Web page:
Thorne Smith’s Turnabout
By Jeff Baker
The slumber of (this) happily married couple was troubled that night by strangely realistic dreams…Tim got the impression that his body was being critically inspected. Sally later admitted that she had experienced the same feeling. And through all those dreams and dim imaginings the figure of Mr. Ram was inextricably woven… ——from “Turnabout,” by Thorne Smith
LGBT writers, that is, writers who deal with LGBT characters and themes find themselves addressing issues of gender roles and gender identities frequently. Almost a century ago, a very heterosexual writer wrote a comic novel which had married couple Tim and Sally Willows examine gender with the unwanted assistance of a statue which turned out to be a minor Egyptian god. “Turnabout,” published in 1931 kept up the spirit of the author’s previous novels which blended supernatural hi-jinks with the bathtub gin era of the Prohibition 20s.
First, a word about the author: Thorne Smith (James Thorne Smith, Jnr.) began writing before World War I (when he was a lover of the future Dorothy Parker!) and after serving in the Navy during the war began publishing novels which set the templates for later fantasy sitcoms like “Bewitched.” Smith’s big success, “Topper” about a stuffy banker and a couple of fun-loving ghosts was his biggest success. Movies and T.V. shows were based on Smith’s books, but he was not around for most of it; he died in 1934 in his early 40s. But back to “Turnabout.”
Unlike many of Smith’s novels, there is juicy action in the chapters before the magic begins; Tim and Sally host a party at their spacious home where a guest passes out (bathtub gin, remember?) and is mistaken for a murder victim. Indeed it is in chapter V (“The Malicious Magic of Mr. Ram,” which I imagine is pronounced “Rahm,”) before Tim and Sally wake up to find themselves switched; he is in her body and she is in his! The couple had been complaining that their own lives were not what they wanted and that the other had it better. The magical switch gives them the chance to see literally how the other half lives, as they spend most of the rest of the book as each other.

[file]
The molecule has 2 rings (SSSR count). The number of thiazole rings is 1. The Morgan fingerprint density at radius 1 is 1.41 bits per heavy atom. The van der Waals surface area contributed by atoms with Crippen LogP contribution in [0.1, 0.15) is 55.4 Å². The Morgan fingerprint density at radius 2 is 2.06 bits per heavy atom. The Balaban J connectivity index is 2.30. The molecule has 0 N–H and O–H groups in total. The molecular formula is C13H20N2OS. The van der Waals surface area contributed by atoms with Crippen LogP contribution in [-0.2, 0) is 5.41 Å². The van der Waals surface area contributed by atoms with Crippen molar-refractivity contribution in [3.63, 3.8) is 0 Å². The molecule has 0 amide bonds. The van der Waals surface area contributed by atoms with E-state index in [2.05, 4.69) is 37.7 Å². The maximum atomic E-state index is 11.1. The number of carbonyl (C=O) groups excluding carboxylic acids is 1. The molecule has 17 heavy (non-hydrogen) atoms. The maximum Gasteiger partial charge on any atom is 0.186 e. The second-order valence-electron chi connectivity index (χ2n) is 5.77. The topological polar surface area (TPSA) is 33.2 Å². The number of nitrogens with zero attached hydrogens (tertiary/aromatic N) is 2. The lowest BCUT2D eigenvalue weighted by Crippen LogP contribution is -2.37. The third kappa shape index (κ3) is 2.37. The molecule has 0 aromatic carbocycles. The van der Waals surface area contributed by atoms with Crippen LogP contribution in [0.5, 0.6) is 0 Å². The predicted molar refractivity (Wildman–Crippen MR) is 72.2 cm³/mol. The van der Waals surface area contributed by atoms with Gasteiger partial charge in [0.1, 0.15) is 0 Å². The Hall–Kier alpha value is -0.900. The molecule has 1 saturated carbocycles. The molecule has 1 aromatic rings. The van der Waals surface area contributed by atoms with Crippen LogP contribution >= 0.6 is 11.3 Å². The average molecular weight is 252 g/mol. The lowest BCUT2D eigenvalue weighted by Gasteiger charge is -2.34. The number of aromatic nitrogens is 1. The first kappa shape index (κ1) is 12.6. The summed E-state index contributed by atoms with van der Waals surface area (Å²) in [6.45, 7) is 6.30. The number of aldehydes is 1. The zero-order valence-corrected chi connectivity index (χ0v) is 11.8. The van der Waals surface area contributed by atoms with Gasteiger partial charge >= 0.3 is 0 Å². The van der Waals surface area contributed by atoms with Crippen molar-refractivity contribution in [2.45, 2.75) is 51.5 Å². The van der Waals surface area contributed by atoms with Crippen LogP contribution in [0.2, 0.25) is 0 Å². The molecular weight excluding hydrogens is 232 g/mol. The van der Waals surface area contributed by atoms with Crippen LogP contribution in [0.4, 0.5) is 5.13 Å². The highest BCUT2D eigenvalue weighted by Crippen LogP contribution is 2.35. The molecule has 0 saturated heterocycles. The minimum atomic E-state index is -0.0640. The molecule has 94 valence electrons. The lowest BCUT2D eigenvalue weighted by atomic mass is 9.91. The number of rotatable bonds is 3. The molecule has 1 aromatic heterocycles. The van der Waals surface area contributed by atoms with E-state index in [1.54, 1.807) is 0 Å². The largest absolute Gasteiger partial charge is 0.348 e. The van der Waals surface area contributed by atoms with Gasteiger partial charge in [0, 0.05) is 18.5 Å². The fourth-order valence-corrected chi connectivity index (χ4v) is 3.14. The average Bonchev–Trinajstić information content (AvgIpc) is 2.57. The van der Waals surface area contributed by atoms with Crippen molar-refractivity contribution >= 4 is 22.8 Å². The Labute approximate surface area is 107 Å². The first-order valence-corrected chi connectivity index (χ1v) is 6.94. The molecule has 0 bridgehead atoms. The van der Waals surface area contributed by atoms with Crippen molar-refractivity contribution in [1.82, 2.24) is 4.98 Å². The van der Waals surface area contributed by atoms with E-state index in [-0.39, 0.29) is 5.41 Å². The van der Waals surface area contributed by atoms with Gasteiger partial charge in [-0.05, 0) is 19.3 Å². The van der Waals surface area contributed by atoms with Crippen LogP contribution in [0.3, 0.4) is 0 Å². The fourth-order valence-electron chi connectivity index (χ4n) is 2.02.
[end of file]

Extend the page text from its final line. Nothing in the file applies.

This, several decades before “Freaky Friday.”
“Turnabout” is an old-fashioned book, some would say politically incorrect in some places. Some of Smith’s female characters in his novels come off as unappealing cardboard caricatures, but “Turnabout” shows that Smith understood men and women very well. It is also riotously funny in some places! (I cite Chapter VIII; “How Not to Behave at a Church Supper.”) It is periodically re-issued in paperback and not too hard to find in used shops, libraries or online, and like most of Smith’s work is on Kindle. All highly recommended for aspiring writers of comic or serious fantasy, who should study the genre’s earlier examples.
And Thorne Smith has not been forgotten. “Turnabout” was a short-lived sitcom in 1979 (starring Sharon Gless no less!) And the final episode of the original “Star Trek,” in which Kirk and an unstable woman trade places was called “Turnabout Intruder.”
Jeff Baker first read Thorne Smith as a teenager in Wichita, Kansas. He blogs about reading and writing sci-fi, fantasy and horror around the thirteenth of every month. He has been published in Lambda Literary, among other places. He watches Thorne Smith-inspired sitcoms with his husband Darryl, and can be reached or read at https://authorjeffbaker.com/ or on Facebook as Jeff Baker, Authorhttps://www.facebook.com/Jeff-Baker-Author-176267409096907/.